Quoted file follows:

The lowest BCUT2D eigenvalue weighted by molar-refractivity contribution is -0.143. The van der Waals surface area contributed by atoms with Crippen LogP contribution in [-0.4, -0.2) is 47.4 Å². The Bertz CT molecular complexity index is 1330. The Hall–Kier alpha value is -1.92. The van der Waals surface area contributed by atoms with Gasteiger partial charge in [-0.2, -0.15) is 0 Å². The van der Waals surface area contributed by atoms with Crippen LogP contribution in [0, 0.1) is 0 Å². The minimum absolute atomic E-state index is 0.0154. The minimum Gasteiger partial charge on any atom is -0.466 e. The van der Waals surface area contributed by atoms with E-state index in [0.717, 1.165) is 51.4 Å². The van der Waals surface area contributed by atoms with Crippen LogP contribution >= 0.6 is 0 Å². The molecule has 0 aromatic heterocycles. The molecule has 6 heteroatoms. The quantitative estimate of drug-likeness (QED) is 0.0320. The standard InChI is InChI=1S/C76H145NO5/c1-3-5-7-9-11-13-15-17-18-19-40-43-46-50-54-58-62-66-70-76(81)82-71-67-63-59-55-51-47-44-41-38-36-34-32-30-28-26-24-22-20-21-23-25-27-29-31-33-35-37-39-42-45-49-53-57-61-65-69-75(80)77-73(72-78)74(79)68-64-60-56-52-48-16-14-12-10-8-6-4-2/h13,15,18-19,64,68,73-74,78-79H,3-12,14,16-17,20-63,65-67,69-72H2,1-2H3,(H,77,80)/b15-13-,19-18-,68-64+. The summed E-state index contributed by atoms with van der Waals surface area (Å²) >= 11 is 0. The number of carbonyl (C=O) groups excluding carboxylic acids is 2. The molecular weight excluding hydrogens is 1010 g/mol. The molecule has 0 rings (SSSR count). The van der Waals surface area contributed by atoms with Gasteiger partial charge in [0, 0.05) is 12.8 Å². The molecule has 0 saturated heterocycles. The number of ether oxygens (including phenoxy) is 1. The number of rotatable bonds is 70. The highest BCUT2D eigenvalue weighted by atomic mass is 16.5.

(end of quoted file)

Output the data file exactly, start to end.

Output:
The lowest BCUT2D eigenvalue weighted by molar-refractivity contribution is -0.143. The van der Waals surface area contributed by atoms with Crippen LogP contribution in [-0.4, -0.2) is 47.4 Å². The Bertz CT molecular complexity index is 1330. The Hall–Kier alpha value is -1.92. The van der Waals surface area contributed by atoms with Gasteiger partial charge in [-0.2, -0.15) is 0 Å². The van der Waals surface area contributed by atoms with Crippen LogP contribution in [0, 0.1) is 0 Å². The minimum absolute atomic E-state index is 0.0154. The minimum Gasteiger partial charge on any atom is -0.466 e. The van der Waals surface area contributed by atoms with E-state index in [0.717, 1.165) is 51.4 Å². The van der Waals surface area contributed by atoms with Crippen LogP contribution >= 0.6 is 0 Å². The molecule has 0 aromatic heterocycles. The molecule has 6 heteroatoms. The quantitative estimate of drug-likeness (QED) is 0.0320. The standard InChI is InChI=1S/C76H145NO5/c1-3-5-7-9-11-13-15-17-18-19-40-43-46-50-54-58-62-66-70-76(81)82-71-67-63-59-55-51-47-44-41-38-36-34-32-30-28-26-24-22-20-21-23-25-27-29-31-33-35-37-39-42-45-49-53-57-61-65-69-75(80)77-73(72-78)74(79)68-64-60-56-52-48-16-14-12-10-8-6-4-2/h13,15,18-19,64,68,73-74,78-79H,3-12,14,16-17,20-63,65-67,69-72H2,1-2H3,(H,77,80)/b15-13-,19-18-,68-64+. The summed E-state index contributed by atoms with van der Waals surface area (Å²) >= 11 is 0. The number of carbonyl (C=O) groups excluding carboxylic acids is 2. The molecular weight excluding hydrogens is 1010 g/mol. The molecule has 0 rings (SSSR count). The van der Waals surface area contributed by atoms with Gasteiger partial charge in [0, 0.05) is 12.8 Å². The molecule has 0 saturated heterocycles. The number of ether oxygens (including phenoxy) is 1. The number of rotatable bonds is 70. The highest BCUT2D eigenvalue weighted by atomic mass is 16.5.